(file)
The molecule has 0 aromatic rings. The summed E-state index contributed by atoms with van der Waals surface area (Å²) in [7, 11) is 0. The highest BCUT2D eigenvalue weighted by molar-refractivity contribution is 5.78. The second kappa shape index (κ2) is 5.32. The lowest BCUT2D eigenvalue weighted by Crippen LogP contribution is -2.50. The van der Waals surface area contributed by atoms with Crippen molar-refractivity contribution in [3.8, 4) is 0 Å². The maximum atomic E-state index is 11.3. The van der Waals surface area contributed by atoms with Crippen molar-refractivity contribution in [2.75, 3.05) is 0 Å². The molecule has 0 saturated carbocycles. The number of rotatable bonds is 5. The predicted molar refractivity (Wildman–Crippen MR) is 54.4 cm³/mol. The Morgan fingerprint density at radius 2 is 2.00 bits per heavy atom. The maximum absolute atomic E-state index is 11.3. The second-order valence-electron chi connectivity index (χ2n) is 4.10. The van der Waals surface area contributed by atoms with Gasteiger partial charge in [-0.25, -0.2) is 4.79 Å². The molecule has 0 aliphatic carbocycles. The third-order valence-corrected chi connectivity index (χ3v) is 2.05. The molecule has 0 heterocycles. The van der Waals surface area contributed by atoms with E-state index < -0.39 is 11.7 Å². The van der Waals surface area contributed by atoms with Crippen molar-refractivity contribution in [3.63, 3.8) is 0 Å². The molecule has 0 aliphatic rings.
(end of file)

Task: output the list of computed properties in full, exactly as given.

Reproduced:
The molecule has 0 aromatic rings. The summed E-state index contributed by atoms with van der Waals surface area (Å²) in [7, 11) is 0. The highest BCUT2D eigenvalue weighted by molar-refractivity contribution is 5.78. The second kappa shape index (κ2) is 5.32. The lowest BCUT2D eigenvalue weighted by Crippen LogP contribution is -2.50. The van der Waals surface area contributed by atoms with Crippen molar-refractivity contribution in [3.8, 4) is 0 Å². The maximum atomic E-state index is 11.3. The van der Waals surface area contributed by atoms with Crippen molar-refractivity contribution in [2.75, 3.05) is 0 Å². The molecule has 0 saturated carbocycles. The number of rotatable bonds is 5. The predicted molar refractivity (Wildman–Crippen MR) is 54.4 cm³/mol. The Morgan fingerprint density at radius 2 is 2.00 bits per heavy atom. The maximum absolute atomic E-state index is 11.3. The second-order valence-electron chi connectivity index (χ2n) is 4.10. The van der Waals surface area contributed by atoms with Gasteiger partial charge in [-0.25, -0.2) is 4.79 Å². The molecule has 0 aliphatic carbocycles. The third-order valence-corrected chi connectivity index (χ3v) is 2.05. The molecule has 0 heterocycles. The van der Waals surface area contributed by atoms with E-state index < -0.39 is 11.7 Å². The van der Waals surface area contributed by atoms with Crippen molar-refractivity contribution in [3.63, 3.8) is 0 Å². The molecule has 0 aliphatic rings.